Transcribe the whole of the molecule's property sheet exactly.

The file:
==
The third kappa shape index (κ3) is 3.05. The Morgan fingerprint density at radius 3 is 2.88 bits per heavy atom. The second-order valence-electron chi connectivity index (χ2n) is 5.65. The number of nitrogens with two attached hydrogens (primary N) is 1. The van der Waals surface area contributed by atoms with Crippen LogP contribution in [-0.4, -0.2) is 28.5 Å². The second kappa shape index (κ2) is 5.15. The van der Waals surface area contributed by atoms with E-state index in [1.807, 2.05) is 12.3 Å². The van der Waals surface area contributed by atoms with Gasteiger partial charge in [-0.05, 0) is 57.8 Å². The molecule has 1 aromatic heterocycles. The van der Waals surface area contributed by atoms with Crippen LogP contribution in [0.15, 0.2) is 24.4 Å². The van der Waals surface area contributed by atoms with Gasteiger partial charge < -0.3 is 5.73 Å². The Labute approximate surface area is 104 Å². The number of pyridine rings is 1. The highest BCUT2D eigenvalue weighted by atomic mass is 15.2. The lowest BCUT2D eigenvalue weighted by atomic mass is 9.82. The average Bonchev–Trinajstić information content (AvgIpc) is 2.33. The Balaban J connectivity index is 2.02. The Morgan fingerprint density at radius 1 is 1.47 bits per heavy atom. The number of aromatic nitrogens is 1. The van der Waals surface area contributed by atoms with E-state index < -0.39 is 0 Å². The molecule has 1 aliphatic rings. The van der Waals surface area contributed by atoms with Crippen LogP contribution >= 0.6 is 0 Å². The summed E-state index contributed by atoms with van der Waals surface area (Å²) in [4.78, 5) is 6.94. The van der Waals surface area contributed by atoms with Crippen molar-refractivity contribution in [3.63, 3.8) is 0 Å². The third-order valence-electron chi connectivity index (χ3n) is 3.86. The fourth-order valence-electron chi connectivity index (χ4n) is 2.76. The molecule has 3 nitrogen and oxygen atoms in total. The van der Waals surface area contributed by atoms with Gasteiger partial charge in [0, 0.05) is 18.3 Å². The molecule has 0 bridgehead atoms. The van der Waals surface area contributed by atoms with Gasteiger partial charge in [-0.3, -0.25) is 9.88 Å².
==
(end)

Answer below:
The third kappa shape index (κ3) is 3.05. The Morgan fingerprint density at radius 3 is 2.88 bits per heavy atom. The second-order valence-electron chi connectivity index (χ2n) is 5.65. The number of nitrogens with two attached hydrogens (primary N) is 1. The van der Waals surface area contributed by atoms with Crippen LogP contribution in [-0.4, -0.2) is 28.5 Å². The second kappa shape index (κ2) is 5.15. The van der Waals surface area contributed by atoms with E-state index in [1.807, 2.05) is 12.3 Å². The van der Waals surface area contributed by atoms with Gasteiger partial charge in [-0.05, 0) is 57.8 Å². The molecule has 1 aromatic heterocycles. The van der Waals surface area contributed by atoms with Crippen LogP contribution in [0.15, 0.2) is 24.4 Å². The van der Waals surface area contributed by atoms with Gasteiger partial charge < -0.3 is 5.73 Å². The Labute approximate surface area is 104 Å². The number of pyridine rings is 1. The highest BCUT2D eigenvalue weighted by atomic mass is 15.2. The lowest BCUT2D eigenvalue weighted by atomic mass is 9.82. The average Bonchev–Trinajstić information content (AvgIpc) is 2.33. The Balaban J connectivity index is 2.02. The Morgan fingerprint density at radius 1 is 1.47 bits per heavy atom. The number of aromatic nitrogens is 1. The van der Waals surface area contributed by atoms with E-state index < -0.39 is 0 Å². The molecule has 1 aliphatic rings. The van der Waals surface area contributed by atoms with Crippen LogP contribution >= 0.6 is 0 Å². The summed E-state index contributed by atoms with van der Waals surface area (Å²) in [4.78, 5) is 6.94. The van der Waals surface area contributed by atoms with Crippen molar-refractivity contribution in [3.63, 3.8) is 0 Å². The third-order valence-electron chi connectivity index (χ3n) is 3.86. The fourth-order valence-electron chi connectivity index (χ4n) is 2.76. The molecule has 3 nitrogen and oxygen atoms in total. The van der Waals surface area contributed by atoms with Gasteiger partial charge in [0, 0.05) is 18.3 Å². The molecule has 0 bridgehead atoms. The van der Waals surface area contributed by atoms with Gasteiger partial charge in [-0.3, -0.25) is 9.88 Å².